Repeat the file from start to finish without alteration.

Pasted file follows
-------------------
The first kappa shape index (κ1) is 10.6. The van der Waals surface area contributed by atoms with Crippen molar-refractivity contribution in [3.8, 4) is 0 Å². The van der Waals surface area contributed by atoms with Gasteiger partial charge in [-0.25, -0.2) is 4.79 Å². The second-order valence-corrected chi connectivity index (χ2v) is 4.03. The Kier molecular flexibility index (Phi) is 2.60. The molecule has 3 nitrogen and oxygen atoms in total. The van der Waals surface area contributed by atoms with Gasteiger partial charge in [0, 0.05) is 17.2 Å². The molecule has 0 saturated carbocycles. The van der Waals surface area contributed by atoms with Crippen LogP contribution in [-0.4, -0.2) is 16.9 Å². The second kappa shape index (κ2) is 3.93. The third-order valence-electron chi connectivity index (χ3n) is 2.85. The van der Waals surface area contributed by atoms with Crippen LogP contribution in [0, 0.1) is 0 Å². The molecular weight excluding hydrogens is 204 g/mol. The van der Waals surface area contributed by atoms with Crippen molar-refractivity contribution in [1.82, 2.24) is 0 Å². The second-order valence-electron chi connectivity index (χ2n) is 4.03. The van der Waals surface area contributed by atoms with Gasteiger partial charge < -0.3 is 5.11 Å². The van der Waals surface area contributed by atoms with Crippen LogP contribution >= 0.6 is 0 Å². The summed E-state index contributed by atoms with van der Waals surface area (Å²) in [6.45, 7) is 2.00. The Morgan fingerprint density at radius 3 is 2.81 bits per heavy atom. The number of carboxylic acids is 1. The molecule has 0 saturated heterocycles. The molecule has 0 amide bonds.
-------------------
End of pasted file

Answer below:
The first kappa shape index (κ1) is 10.6. The van der Waals surface area contributed by atoms with Crippen molar-refractivity contribution in [3.8, 4) is 0 Å². The van der Waals surface area contributed by atoms with Gasteiger partial charge in [-0.25, -0.2) is 4.79 Å². The second-order valence-corrected chi connectivity index (χ2v) is 4.03. The Kier molecular flexibility index (Phi) is 2.60. The molecule has 3 nitrogen and oxygen atoms in total. The van der Waals surface area contributed by atoms with Gasteiger partial charge in [0, 0.05) is 17.2 Å². The molecule has 0 saturated carbocycles. The van der Waals surface area contributed by atoms with Crippen LogP contribution in [-0.4, -0.2) is 16.9 Å². The second kappa shape index (κ2) is 3.93. The third-order valence-electron chi connectivity index (χ3n) is 2.85. The van der Waals surface area contributed by atoms with Crippen LogP contribution in [0, 0.1) is 0 Å². The molecular weight excluding hydrogens is 204 g/mol. The van der Waals surface area contributed by atoms with Crippen molar-refractivity contribution in [1.82, 2.24) is 0 Å². The second-order valence-electron chi connectivity index (χ2n) is 4.03. The van der Waals surface area contributed by atoms with Gasteiger partial charge < -0.3 is 5.11 Å². The van der Waals surface area contributed by atoms with Crippen LogP contribution >= 0.6 is 0 Å². The summed E-state index contributed by atoms with van der Waals surface area (Å²) in [6.45, 7) is 2.00. The Morgan fingerprint density at radius 3 is 2.81 bits per heavy atom. The number of carboxylic acids is 1. The molecule has 0 saturated heterocycles. The molecule has 0 amide bonds.